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Daily RC Article 116

Unseen Decline: Exploring the Silent Extinction of Life on Earth


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… Because insects are legion, inconspicuous and hard to meaningfully track, the fear that there might be far fewer than before was more felt than documented, a feeling so common entomologists developed a shorthand for it - the windshield phenomenon… Humans are not great at remembering the past accurately. This is especially true when it comes to changes to the natural world… In decades of photos of fishermen holding up their catch in the Florida Keys, the marine biologist Loren McClenachan found a perfect illustration of this phenomenon, which is often called “shifting baseline syndrome.” The fish got smaller and smaller, to the point where the prize catches were dwarfed by fish that in years past were piled up and ignored. But the smiles on the fishermen’s faces stayed the same size…

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What we’re losing is not just the diversity part of biodiversity, but the bio part: life in sheer quantity. For example, the world’s largest king penguin colony shrank by 88 percent in 35 years, more than 97 percent of the bluefin tuna that once lived in the ocean are gone… Finding reassurance in the survival of a few symbolic standard-bearers ignores the value of abundance... Tigers still exist, for example, but 93 percent of the land where they used to live is now tigerless. Large animals, especially top predators like tigers, connect ecosystems to one another and move energy and resources among them simply by walking and eating and defecating and dying. In the deep ocean, sunken whale carcasses form the basis of entire ecosystems in nutrient-poor places. One result of their loss is what’s known as trophic cascade, the unravelling of an ecosystem’s fabric as prey populations boom and crash and the various levels of the food web no longer keep each other in check…

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Scientists speak of functional extinction, when animals and plants are present, but no longer prevalent enough to affect how an ecosystem works - the extinction not of a species but of all its former interactions with its environment, an extinction of seed dispersal and predation and pollination and all the other ecological functions an animal once had. The more interactions are lost, the more disordered the ecosystem becomes. A paper in Nature suggested that a loss of even 30 percent of a species’ abundance can be so destabilizing that other species start going fully, numerically extinct. A famous real-world example of this type of cascade concerns sea otters. When they were nearly wiped out in the northern Pacific, their prey, sea urchins, ballooned in number and [completely] decimated kelp forests, turning a rich environment into a barren one and also possibly contributing to numerical extinctions, notably of the Steller’s sea cow.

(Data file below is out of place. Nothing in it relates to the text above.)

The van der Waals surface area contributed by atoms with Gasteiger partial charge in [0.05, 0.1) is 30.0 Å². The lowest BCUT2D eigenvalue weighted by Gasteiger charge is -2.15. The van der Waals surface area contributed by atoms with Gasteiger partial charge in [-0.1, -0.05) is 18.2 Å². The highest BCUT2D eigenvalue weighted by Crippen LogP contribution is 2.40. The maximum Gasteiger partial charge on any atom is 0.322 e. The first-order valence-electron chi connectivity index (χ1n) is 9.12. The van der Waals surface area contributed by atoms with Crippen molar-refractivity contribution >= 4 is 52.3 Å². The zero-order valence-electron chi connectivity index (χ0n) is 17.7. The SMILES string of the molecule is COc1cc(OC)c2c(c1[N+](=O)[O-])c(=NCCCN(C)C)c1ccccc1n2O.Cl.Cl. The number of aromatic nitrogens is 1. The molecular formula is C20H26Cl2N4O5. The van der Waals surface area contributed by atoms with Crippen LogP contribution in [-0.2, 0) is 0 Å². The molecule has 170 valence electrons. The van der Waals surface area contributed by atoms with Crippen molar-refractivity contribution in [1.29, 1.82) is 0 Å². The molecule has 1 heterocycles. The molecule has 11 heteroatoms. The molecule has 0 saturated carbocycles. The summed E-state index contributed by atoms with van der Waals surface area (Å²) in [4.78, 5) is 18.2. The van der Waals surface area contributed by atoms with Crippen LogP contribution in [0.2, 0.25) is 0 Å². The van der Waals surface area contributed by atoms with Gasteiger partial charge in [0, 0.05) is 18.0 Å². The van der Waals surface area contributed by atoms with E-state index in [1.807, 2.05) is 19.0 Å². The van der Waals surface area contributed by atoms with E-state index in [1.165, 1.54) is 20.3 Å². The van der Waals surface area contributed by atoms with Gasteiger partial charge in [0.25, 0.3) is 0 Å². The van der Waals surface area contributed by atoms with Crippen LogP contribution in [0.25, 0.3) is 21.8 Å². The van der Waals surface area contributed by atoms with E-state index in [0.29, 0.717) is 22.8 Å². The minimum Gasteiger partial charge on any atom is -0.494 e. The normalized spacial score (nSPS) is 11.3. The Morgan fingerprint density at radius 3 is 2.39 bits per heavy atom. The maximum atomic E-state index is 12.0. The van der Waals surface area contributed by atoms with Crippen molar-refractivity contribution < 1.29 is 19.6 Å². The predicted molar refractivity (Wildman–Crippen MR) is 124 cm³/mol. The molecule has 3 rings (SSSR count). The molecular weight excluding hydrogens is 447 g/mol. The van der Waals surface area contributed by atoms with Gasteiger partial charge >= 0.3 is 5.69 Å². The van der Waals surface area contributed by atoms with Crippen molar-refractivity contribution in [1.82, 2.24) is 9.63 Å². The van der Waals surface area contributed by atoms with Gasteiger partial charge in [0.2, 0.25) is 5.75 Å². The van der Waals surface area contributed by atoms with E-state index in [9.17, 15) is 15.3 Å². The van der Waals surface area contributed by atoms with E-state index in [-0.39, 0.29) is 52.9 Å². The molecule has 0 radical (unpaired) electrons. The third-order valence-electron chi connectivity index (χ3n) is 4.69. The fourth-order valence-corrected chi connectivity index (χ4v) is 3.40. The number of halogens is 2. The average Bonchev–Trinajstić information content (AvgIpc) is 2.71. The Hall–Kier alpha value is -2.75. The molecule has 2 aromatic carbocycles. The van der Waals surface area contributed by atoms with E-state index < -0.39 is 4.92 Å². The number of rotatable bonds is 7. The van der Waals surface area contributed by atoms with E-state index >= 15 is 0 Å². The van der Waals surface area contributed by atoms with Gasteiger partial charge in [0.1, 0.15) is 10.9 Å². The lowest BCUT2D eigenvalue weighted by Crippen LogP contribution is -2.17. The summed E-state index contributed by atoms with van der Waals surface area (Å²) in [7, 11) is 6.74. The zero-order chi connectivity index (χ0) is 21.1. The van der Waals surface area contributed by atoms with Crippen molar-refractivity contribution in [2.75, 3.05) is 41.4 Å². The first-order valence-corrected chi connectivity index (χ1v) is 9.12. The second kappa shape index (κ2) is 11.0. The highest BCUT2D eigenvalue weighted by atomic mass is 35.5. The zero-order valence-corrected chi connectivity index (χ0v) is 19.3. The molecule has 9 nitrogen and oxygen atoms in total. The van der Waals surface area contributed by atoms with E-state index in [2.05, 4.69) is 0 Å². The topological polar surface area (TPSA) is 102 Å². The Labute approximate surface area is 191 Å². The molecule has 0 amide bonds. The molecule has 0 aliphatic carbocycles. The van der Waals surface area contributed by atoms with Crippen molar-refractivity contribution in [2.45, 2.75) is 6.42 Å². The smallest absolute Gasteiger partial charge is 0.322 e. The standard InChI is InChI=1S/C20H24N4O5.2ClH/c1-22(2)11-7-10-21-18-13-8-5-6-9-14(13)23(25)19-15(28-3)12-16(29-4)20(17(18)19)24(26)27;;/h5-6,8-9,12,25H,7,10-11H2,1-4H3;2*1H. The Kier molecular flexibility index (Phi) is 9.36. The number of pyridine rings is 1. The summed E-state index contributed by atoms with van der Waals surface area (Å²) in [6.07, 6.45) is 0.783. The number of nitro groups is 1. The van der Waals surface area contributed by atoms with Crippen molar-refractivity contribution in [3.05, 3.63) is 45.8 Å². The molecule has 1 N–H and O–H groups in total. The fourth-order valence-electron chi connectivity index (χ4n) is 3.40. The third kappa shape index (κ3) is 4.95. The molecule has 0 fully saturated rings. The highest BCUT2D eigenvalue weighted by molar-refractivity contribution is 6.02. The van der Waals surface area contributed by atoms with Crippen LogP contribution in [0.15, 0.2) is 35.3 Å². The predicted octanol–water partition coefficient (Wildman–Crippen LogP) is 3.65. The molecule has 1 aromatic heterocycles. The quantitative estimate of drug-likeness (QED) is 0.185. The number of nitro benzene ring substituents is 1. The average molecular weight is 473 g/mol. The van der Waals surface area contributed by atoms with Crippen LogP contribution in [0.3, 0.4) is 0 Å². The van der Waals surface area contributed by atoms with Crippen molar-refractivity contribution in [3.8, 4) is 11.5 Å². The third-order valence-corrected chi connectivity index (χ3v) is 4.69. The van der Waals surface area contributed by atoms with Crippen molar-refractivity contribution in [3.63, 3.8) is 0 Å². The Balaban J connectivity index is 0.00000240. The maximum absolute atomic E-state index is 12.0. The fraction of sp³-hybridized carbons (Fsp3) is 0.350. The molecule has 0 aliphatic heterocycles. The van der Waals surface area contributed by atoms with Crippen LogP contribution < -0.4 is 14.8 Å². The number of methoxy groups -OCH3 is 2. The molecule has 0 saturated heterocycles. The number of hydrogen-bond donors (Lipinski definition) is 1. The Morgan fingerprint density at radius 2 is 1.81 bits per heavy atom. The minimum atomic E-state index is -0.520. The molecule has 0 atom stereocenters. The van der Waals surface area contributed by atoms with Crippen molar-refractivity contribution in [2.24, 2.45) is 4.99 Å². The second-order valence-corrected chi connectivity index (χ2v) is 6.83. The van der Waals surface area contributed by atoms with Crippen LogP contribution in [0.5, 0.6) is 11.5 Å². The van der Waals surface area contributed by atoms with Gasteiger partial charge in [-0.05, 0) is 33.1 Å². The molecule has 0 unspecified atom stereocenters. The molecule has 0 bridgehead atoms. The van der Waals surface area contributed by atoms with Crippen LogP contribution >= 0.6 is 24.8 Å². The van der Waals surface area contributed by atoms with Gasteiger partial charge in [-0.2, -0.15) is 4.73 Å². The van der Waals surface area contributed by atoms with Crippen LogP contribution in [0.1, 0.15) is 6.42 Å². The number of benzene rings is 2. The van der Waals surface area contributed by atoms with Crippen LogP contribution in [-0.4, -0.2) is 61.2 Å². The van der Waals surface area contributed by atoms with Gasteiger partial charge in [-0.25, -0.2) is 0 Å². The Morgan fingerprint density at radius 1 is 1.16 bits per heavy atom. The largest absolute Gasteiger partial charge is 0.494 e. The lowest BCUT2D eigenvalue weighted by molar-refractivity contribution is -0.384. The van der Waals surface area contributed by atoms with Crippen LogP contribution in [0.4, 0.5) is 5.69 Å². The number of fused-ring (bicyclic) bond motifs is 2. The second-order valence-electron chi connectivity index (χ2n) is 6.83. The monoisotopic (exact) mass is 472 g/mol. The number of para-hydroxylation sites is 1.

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… In addition to extinction (the complete loss of a species) and extirpation (a localized extinction), scientists now speak of defaunation: the loss of individuals, the loss of abundance, the loss of a place’s absolute animalness. It is estimated that, since 1970, Earth’s various populations of wild land animals have lost, on average, 60 percent of their members... If you look at the world’s mammals by weight, 96 percent of that biomass is humans and livestock. We talk about living in the Anthropocene, a world shaped by humans. But E.O. Wilson, the naturalist and prophet of environmental degradation, has suggested another name: the Eremocine, the age of loneliness.

The article explores the unnoticed decline of insect populations, using examples like the "windshield phenomenon." It delves into the "shifting baseline syndrome," where perceptions of nature's changes shift over time. The loss of biodiversity and sheer quantity of life is highlighted through examples like the diminishing king penguin colonies and the decline of bluefin tuna. It delves into the concept of functional extinction, emphasizing how the loss of interactions among species disrupts ecosystems, leading to trophic cascades. The article concludes with insights on "defaunation," the significant decline in wild animal populations, and the transformation of Earth into an era shaped heavily by humans, potentially characterized as the "age of loneliness."
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